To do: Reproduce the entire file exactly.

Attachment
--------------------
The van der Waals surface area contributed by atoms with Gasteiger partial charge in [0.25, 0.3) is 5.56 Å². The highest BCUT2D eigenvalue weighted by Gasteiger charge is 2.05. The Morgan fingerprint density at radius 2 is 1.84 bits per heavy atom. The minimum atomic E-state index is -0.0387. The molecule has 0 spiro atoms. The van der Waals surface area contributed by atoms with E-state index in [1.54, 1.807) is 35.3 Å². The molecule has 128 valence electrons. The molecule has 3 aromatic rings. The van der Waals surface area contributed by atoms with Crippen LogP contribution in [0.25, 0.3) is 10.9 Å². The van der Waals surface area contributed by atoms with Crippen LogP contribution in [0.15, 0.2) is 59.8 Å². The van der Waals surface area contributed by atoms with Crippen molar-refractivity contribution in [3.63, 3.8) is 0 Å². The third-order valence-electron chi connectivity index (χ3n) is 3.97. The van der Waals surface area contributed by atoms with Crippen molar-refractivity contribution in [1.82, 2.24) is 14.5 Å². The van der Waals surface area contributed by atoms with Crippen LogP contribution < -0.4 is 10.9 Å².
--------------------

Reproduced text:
The van der Waals surface area contributed by atoms with Gasteiger partial charge in [0.25, 0.3) is 5.56 Å². The highest BCUT2D eigenvalue weighted by Gasteiger charge is 2.05. The Morgan fingerprint density at radius 2 is 1.84 bits per heavy atom. The minimum atomic E-state index is -0.0387. The molecule has 0 spiro atoms. The van der Waals surface area contributed by atoms with E-state index in [1.54, 1.807) is 35.3 Å². The molecule has 128 valence electrons. The molecule has 3 aromatic rings. The van der Waals surface area contributed by atoms with Crippen LogP contribution in [0.25, 0.3) is 10.9 Å². The van der Waals surface area contributed by atoms with Crippen LogP contribution in [0.15, 0.2) is 59.8 Å². The van der Waals surface area contributed by atoms with Crippen molar-refractivity contribution in [3.63, 3.8) is 0 Å². The third-order valence-electron chi connectivity index (χ3n) is 3.97. The van der Waals surface area contributed by atoms with Crippen molar-refractivity contribution in [1.82, 2.24) is 14.5 Å². The van der Waals surface area contributed by atoms with Crippen LogP contribution < -0.4 is 10.9 Å².